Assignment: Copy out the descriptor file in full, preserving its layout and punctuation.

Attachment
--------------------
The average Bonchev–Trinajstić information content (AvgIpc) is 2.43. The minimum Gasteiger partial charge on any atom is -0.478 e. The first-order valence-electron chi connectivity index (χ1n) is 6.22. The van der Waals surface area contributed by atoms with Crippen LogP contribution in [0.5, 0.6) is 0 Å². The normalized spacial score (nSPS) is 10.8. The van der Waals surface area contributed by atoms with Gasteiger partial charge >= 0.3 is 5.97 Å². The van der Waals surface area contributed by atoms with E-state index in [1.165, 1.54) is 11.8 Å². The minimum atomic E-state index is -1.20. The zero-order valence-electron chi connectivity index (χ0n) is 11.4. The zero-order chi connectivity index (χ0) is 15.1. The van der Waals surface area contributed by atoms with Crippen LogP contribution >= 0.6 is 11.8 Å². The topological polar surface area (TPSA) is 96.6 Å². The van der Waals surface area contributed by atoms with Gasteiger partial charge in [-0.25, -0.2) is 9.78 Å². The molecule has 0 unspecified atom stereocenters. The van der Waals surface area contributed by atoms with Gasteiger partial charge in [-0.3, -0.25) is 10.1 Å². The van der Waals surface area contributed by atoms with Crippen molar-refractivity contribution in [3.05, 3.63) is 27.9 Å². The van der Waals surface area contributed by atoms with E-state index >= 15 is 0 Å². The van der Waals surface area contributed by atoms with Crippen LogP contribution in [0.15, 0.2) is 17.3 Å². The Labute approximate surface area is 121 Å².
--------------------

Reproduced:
The average Bonchev–Trinajstić information content (AvgIpc) is 2.43. The minimum Gasteiger partial charge on any atom is -0.478 e. The first-order valence-electron chi connectivity index (χ1n) is 6.22. The van der Waals surface area contributed by atoms with Crippen LogP contribution in [0.5, 0.6) is 0 Å². The normalized spacial score (nSPS) is 10.8. The van der Waals surface area contributed by atoms with Gasteiger partial charge >= 0.3 is 5.97 Å². The van der Waals surface area contributed by atoms with E-state index in [1.165, 1.54) is 11.8 Å². The minimum atomic E-state index is -1.20. The zero-order valence-electron chi connectivity index (χ0n) is 11.4. The zero-order chi connectivity index (χ0) is 15.1. The van der Waals surface area contributed by atoms with Crippen LogP contribution >= 0.6 is 11.8 Å². The topological polar surface area (TPSA) is 96.6 Å². The van der Waals surface area contributed by atoms with Gasteiger partial charge in [-0.25, -0.2) is 9.78 Å². The molecule has 0 unspecified atom stereocenters. The van der Waals surface area contributed by atoms with Gasteiger partial charge in [-0.3, -0.25) is 10.1 Å². The van der Waals surface area contributed by atoms with Crippen molar-refractivity contribution in [3.05, 3.63) is 27.9 Å². The van der Waals surface area contributed by atoms with E-state index >= 15 is 0 Å². The van der Waals surface area contributed by atoms with Crippen LogP contribution in [0.15, 0.2) is 17.3 Å². The Labute approximate surface area is 121 Å².